Last Updated on March 13, 2019 by Jody
Do you stress about not ‘camping right’? Maybe you were told that taking camping shortcuts meant you weren’t ‘really camping’? Or maybe you tried a camping shortcut once and someone told you that’s ‘not the way to camp’. Well, we are just going to nix those negatives right now. Here, in our ‘no judgement’ zone the only wrong way to camp is to not camp at all!
So, with that in mind, here are some of our favorite camping shortcuts it’s OK to take!
Easy Camping Shortcuts
Sometimes you just want things to be easy. We completely understand! These camping hacks are simple and designed to let you relax and enjoy camping!
I used to be more of gourmand camper but toady I’m a minimalist camper: I only bring a primus, campfire set and cooking utensils. Food is dehydrated backpacking food. Backpacking dehydrated meals are easy to prepare, and dehydrated backpacking food is lightweight and easy to carry in our backpacks. An added bonus is also I don’t need to worry about keeping my food cool when we are out camping. – Kari Svenneby, ActiveKidsClub.com
One of my favorites for car camping was to bring along an old potty-training potty, even when our girls didn’t need to use it at home any more. I’d put it in the tent vestibule and then they could get up in the middle of the night and easily pee without having to trek to the bathhouse (and wake us up to do so). – Chez Chesak, Travel pro
Because we often camp out of state and in state parks we run into a lot of wood bans. Since we know we will end up buying wood either on site or from an enterprising family nearby, we usually pick up a couple of Bonfire Logs before our trip. The cost is similar to what we would pay for a bundle of wood at a campsite and we know we have a product that will burn well for a couple of hours. (We’ve bought some really bad wood in the past so it’s nice to have a consistent product.) Locally we have found these logs at Home Depot. – Jody Halsted, publisher Camping Tips for Everyone
Put a Spork in It
Instead of hauling plastic or real silverware, we use spoon-fork-knife combo utensils. They are easy to clean, durable, and space saving. Saves time on clean up and they are fun for the kids to use. We bought ours at Eddie Bauer where they are sold near the registers. (Order on Amazon)- Vicki, That Was A First
Cycle Camping Shortcuts
We cycle camp a lot and find bedding bulky so like to shave it where possible. Instead of five Thermarests we take four, lie them widthways instead of lengthways and leave our feet and ankles uncushioned. We also pack empty pillow cases, stuff them with our jumpers at the end of a day’s riding, and enjoy a night’s sleep with our pop-up pillows. – Kirstie Pelling, The Family Adventure Project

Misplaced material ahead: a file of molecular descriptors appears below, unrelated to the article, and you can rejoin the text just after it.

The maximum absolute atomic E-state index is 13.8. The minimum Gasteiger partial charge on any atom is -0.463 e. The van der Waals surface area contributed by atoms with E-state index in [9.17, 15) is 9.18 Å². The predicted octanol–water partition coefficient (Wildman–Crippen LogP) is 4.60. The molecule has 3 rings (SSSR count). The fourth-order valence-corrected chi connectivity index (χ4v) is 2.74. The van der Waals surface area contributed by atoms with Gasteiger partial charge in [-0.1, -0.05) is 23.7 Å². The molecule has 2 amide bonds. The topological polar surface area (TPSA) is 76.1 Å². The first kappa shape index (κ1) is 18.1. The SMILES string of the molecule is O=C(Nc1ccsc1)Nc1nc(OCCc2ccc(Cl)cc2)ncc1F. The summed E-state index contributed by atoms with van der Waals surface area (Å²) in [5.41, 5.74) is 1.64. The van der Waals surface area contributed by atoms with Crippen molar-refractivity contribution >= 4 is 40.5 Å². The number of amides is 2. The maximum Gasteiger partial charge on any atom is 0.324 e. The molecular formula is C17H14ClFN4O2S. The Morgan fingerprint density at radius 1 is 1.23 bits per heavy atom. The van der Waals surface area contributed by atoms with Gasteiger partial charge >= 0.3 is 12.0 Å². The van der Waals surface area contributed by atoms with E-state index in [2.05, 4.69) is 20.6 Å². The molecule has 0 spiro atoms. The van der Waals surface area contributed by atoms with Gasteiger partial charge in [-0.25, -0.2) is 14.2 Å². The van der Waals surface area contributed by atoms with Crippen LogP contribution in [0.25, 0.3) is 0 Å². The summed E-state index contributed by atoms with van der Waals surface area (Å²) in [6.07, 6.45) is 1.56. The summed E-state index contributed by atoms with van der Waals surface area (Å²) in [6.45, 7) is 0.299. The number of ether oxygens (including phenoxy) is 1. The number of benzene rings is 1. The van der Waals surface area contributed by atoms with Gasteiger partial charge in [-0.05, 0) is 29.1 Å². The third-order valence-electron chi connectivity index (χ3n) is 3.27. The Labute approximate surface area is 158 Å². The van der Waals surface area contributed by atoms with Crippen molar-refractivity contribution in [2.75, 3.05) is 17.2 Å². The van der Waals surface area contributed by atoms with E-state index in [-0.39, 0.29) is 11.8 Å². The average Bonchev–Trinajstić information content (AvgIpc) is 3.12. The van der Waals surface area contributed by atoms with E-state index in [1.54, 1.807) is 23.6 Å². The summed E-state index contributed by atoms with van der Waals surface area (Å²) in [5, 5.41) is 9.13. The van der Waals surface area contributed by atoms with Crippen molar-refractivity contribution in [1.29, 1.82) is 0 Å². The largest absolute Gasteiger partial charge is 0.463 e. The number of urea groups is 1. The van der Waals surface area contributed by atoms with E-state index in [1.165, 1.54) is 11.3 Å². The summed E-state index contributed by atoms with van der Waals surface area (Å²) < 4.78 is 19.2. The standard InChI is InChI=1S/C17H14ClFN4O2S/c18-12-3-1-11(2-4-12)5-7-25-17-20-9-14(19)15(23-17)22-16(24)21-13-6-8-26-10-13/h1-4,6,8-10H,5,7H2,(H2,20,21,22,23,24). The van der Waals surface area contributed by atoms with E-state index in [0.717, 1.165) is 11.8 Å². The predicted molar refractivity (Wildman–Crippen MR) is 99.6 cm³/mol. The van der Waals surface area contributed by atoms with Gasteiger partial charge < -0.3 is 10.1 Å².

Two Minute Tent
One of the biggest hassles for camping on my own or with my son is the time it takes to put up and take down the tent. With the popularity of ‘instant setup’ tents this problem is solved! Literally, one to two minute set up means more time to relax in the hammock and enjoy the outdoors. – Karilyn Owen, No Back Home
This is a small shortcut but we swear by it. We buy chocolate topped cookies like LU’s Le Petite Ecolier for making s’mores instead of the graham cracker/Hershey bar combo. It’s more compact to pack. And it’s less unwieldy and likely to break into pieces when you bite it. Also the chocolate is better. – Eileen Gunn, FamiliesGo!
“I love doing the dishes at the campsite“, said nobody.
Bar shampoo, particularly a 4-in-1 bar (shampoo, conditioner, body wash, shave lather all in one), is a great camping space saver. Pack one small bar instead of four separate products!
Pro tip: cut your bar into smaller pieces and take just what you’ll need on your camping trip, saving even more space, as well as helping the bar to dry faster, which prolongs its life. Julie Ap, Open Wide the World
H2O to Go
Before you leave to go camping, freeze water in water jugs (check out Moosebag) and to take on your trip. While traveling we store them in the fridge and cooler to keep food items cold and then when you arrive, you have nice cool water that is ready for drinking because it’s melted down some.
Reuse the same water jugs for future camping trips and it works great on saving space, time and money! – Thena Franssen, Hodge Podge Hippie
Map It Out
Most state and national parks and other places you camp and hike now have downloadable maps online, and some even have their own apps!
Check the park’s own website and your phone’s app store to see if your destination has one available. If they do, download them and have your maps on your phone ahead of time (perfect for pre-planning your hikes & activities!) Tip: be sure the map is accessible offline- just in case your location has no cellular service! – Lindsay Hindman, Siouxland Families